Regional population, 2018-19
Centre for Population analysis of the Regional population data from the Australian Bureau of Statistics (ABS)
Reference period: 2018-1925 March 2020
Australia’s population grew by 1.5 per cent through the year to June 2019. Growth was concentrated in the capital cities (which grew 1.8 per cent through the year to June 2019), while population growth outside of the capitals was slower (1.0 per cent through the year to June 2019). The fastest growing capital city was Melbourne (2.3 per cent through the year to June 2019). Darwin continued to experience negative population growth (-0.8 per cent through the year to June 2019).
Excluding capital cities, population growth was fastest in Victoria and Queensland where the population grew by 1.4 per cent and 1.3 per cent respectively through the year to June 2019.
The release includes population data for regions within Australia down to small geographic areas including Local Government Areas (LGAs). This publication provides an update on the data to include the year between June 2018 and June 2019. It is released annually and was previously called 3218.0 Regional Population Growth, Australia.
Growth in Capital Cities
The largest greater capital city at June 2019 is Sydney (5,312,000 people), followed by Melbourne (5,078,000 people) and Brisbane (2,514,000 people). This ranking has not changed since June 2018.
The eastern capital cities continue their strong growth with the fastest growing capital city for the year to June 2019 being Melbourne (2.3 per cent), followed by Brisbane (2.1 per cent) and Sydney (1.7 per cent). This ranking has also not changed since June 2018.
Canberra and Darwin both experienced lower growth in the year to June 2019 than the previous year. Canberra’s growth was 1.5 per cent in the year to June 2019, down from 2.0 per cent the previous year. Darwin experienced population decline of -0.8 per cent for the year to June 2019, down from -0.4 per cent in 2018, the only capital to have negative growth in either year.
|Greater Capital City
June 2018 to June 2019
|number of people||per cent|
|1. Sydney, NSW||5,312,163||87,065||1.7|
|2. Melbourne, VIC||5,078,193||113,480||2.3|
|3. Brisbane, QLD||2,514,184||52,587||2.1|
|4. Perth, WA||2,085,973||27,405||1.3|
|5. Adelaide, SA||1,359,760||13,900||1.0|
|6. Canberra, ACT||426,704||6,325||1.5|
|7. Hobart, TAS||236,136||3,445||1.5|
|8. Darwin, NT||147,255||-1,141||-0.8|
Components of Growth in Capital Cities
Sydney’s population growth was driven by net overseas migration (73,900 people) and recorded a net internal migration loss (-25,600 people). Natural increase contributed 38,700 people to Sydney’s population growth.
Most of Melbourne's population growth (68.2 per cent) was due to net overseas migration, natural increase accounted for 29.8 per cent and net internal migration 2.0 per cent.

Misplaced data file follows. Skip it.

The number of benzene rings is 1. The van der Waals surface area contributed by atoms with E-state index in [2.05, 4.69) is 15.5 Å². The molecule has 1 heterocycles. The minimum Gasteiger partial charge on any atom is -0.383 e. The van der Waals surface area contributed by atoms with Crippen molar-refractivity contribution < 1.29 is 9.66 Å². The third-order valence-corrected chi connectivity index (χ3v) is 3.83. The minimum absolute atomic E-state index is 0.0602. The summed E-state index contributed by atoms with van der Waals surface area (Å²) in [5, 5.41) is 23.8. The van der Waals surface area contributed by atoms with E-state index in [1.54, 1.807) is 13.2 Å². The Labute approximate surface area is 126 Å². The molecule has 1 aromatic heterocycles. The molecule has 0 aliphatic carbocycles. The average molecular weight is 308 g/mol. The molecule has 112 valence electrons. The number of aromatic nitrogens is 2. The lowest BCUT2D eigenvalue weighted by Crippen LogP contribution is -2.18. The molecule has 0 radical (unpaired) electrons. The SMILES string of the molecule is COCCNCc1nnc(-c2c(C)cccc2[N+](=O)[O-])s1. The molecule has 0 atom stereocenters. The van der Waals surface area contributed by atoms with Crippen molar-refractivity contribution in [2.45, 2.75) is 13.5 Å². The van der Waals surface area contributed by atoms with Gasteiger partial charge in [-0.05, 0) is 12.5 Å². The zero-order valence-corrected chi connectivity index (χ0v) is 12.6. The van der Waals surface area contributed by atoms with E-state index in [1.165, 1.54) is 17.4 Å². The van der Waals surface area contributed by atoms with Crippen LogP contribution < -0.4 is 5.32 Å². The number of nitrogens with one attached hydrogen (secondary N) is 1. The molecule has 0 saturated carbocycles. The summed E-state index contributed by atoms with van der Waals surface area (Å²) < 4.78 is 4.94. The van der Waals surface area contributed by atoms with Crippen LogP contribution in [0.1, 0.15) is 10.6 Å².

Net overseas migration, net internal migration and natural increase each accounted for around one-third of Brisbane's population growth (35.7 per cent, 30.3 per cent and 34.0 per cent respectively).
Perth recorded a net internal migration loss (-1,400 people), while natural increase added 14,800 people to the city's population and net overseas migration added 14,000 people.
For Adelaide, population gains from natural increase (4,910 people) were largely offset by a net internal migration loss (-3,910 people), while net overseas migration added 12,900 people to the city's population.
In the ACT, net overseas migration (3,110 people) and natural increase (3,409 people) added to the population, while net internal migration (-194 people) was negative for the first time in recent years. All three components were lower than the previous year, contributing to lower growth in the ACT.
Net overseas migration contributed to 50.1 per cent of Hobart's population growth, compared to 28.6 per cent from net internal migration and 21.3 per cent from natural increase.
Darwin experienced a net internal migration loss of 3,210 people, which offset gains made from natural increase (1,530 people) and net overseas migration (542 people), contributing to an overall population decline for the city, lower than the previous year.
Population Growth in Regional Areas
Outside of capital cities, the fastest growing areas were regional Victoria with 1.4 per cent growth and regional Queensland with 1.3 per cent growth. Regional Tasmania followed with 0.9 per cent growth, regional New South Wales with 0.8 per cent growth, and regional South Australia with 0.4 per cent growth. The regional areas of the Northern Territory and Western Australia experienced little to no growth.
Components of Growth in Regional Areas
Overall, the largest driver of population growth outside capital cities was net overseas migration. Net overseas migration was the main driver of growth outside the capital cities in New South Wales, Queensland, South Australia and Tasmania. Net overseas migration contributed over 70 per cent of the population growth in regional South Australia.
Net internal migration was a major driver of population growth in regional Victoria. The regional areas of the Northern Territory, Western Australia and South Australia experienced negative net internal migration.
Natural increase was highest in regional Queensland at around 12,000 people, followed by regional New South Wales with 6,860 people.